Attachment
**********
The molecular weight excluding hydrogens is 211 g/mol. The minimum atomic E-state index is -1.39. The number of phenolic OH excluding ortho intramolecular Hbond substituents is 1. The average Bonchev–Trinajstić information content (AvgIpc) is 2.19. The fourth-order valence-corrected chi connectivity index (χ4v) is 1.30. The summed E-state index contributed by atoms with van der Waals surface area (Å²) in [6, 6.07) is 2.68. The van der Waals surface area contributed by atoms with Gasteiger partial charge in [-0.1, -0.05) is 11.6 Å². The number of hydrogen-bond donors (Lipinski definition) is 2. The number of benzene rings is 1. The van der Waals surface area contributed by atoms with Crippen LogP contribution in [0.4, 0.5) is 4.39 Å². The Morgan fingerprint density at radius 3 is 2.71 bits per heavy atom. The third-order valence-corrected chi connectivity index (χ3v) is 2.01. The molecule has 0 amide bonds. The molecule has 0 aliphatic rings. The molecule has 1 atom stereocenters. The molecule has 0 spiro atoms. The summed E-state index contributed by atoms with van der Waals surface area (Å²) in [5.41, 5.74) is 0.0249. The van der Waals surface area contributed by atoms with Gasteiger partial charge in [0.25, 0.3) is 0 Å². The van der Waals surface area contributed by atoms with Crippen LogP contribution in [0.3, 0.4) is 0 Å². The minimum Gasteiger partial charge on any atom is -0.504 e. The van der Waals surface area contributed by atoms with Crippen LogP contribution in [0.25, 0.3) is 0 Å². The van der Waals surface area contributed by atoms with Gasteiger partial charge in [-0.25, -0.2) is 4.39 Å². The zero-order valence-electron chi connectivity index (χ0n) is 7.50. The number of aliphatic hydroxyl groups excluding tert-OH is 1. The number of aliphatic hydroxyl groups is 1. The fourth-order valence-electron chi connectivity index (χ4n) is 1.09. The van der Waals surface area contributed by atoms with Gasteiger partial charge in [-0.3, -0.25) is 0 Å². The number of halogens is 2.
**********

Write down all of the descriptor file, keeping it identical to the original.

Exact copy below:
The molecular weight excluding hydrogens is 211 g/mol. The minimum atomic E-state index is -1.39. The number of phenolic OH excluding ortho intramolecular Hbond substituents is 1. The average Bonchev–Trinajstić information content (AvgIpc) is 2.19. The fourth-order valence-corrected chi connectivity index (χ4v) is 1.30. The summed E-state index contributed by atoms with van der Waals surface area (Å²) in [6, 6.07) is 2.68. The van der Waals surface area contributed by atoms with Gasteiger partial charge in [-0.1, -0.05) is 11.6 Å². The number of hydrogen-bond donors (Lipinski definition) is 2. The number of benzene rings is 1. The van der Waals surface area contributed by atoms with Crippen LogP contribution in [0.4, 0.5) is 4.39 Å². The Morgan fingerprint density at radius 3 is 2.71 bits per heavy atom. The third-order valence-corrected chi connectivity index (χ3v) is 2.01. The molecule has 0 amide bonds. The molecule has 0 aliphatic rings. The molecule has 1 atom stereocenters. The molecule has 0 spiro atoms. The summed E-state index contributed by atoms with van der Waals surface area (Å²) in [5.41, 5.74) is 0.0249. The van der Waals surface area contributed by atoms with Gasteiger partial charge in [0.25, 0.3) is 0 Å². The van der Waals surface area contributed by atoms with Crippen LogP contribution in [0.3, 0.4) is 0 Å². The minimum Gasteiger partial charge on any atom is -0.504 e. The van der Waals surface area contributed by atoms with Crippen LogP contribution in [0.25, 0.3) is 0 Å². The van der Waals surface area contributed by atoms with Gasteiger partial charge in [-0.25, -0.2) is 4.39 Å². The zero-order valence-electron chi connectivity index (χ0n) is 7.50. The number of aliphatic hydroxyl groups excluding tert-OH is 1. The number of aliphatic hydroxyl groups is 1. The fourth-order valence-electron chi connectivity index (χ4n) is 1.09. The van der Waals surface area contributed by atoms with Gasteiger partial charge in [-0.3, -0.25) is 0 Å². The number of halogens is 2.